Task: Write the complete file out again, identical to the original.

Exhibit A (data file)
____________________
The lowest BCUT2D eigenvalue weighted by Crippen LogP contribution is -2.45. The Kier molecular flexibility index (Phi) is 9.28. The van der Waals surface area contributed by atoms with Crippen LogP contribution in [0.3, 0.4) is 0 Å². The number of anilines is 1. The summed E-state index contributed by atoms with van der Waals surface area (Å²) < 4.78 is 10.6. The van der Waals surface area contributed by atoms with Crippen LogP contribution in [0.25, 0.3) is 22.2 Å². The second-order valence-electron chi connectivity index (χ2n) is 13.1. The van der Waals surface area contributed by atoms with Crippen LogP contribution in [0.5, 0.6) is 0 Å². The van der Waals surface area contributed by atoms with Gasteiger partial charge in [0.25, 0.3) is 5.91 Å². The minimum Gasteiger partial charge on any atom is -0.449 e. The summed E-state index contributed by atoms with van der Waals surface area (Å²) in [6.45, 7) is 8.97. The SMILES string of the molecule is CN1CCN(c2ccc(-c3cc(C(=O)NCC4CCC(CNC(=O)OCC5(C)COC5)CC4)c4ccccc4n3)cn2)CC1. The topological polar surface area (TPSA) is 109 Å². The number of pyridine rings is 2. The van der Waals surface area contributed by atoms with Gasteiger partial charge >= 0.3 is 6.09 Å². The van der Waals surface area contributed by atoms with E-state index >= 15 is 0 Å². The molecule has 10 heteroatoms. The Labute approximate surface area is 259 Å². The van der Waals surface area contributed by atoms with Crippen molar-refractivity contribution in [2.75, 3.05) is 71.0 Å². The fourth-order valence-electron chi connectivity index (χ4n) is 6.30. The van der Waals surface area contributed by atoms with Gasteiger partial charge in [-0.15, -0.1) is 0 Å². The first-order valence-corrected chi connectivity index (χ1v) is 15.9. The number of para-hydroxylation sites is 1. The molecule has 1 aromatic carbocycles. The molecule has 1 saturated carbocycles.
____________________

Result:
The lowest BCUT2D eigenvalue weighted by Crippen LogP contribution is -2.45. The Kier molecular flexibility index (Phi) is 9.28. The van der Waals surface area contributed by atoms with Crippen LogP contribution in [0.3, 0.4) is 0 Å². The number of anilines is 1. The summed E-state index contributed by atoms with van der Waals surface area (Å²) < 4.78 is 10.6. The van der Waals surface area contributed by atoms with Crippen LogP contribution in [0.25, 0.3) is 22.2 Å². The second-order valence-electron chi connectivity index (χ2n) is 13.1. The van der Waals surface area contributed by atoms with Crippen LogP contribution in [0.5, 0.6) is 0 Å². The van der Waals surface area contributed by atoms with Gasteiger partial charge in [0.25, 0.3) is 5.91 Å². The minimum Gasteiger partial charge on any atom is -0.449 e. The summed E-state index contributed by atoms with van der Waals surface area (Å²) in [6.45, 7) is 8.97. The SMILES string of the molecule is CN1CCN(c2ccc(-c3cc(C(=O)NCC4CCC(CNC(=O)OCC5(C)COC5)CC4)c4ccccc4n3)cn2)CC1. The topological polar surface area (TPSA) is 109 Å². The number of pyridine rings is 2. The van der Waals surface area contributed by atoms with Gasteiger partial charge >= 0.3 is 6.09 Å². The van der Waals surface area contributed by atoms with E-state index >= 15 is 0 Å². The molecule has 10 heteroatoms. The Labute approximate surface area is 259 Å². The van der Waals surface area contributed by atoms with Crippen molar-refractivity contribution in [2.75, 3.05) is 71.0 Å². The fourth-order valence-electron chi connectivity index (χ4n) is 6.30. The van der Waals surface area contributed by atoms with Gasteiger partial charge in [-0.15, -0.1) is 0 Å². The first-order valence-corrected chi connectivity index (χ1v) is 15.9. The number of para-hydroxylation sites is 1. The molecule has 1 aromatic carbocycles. The molecule has 1 saturated carbocycles.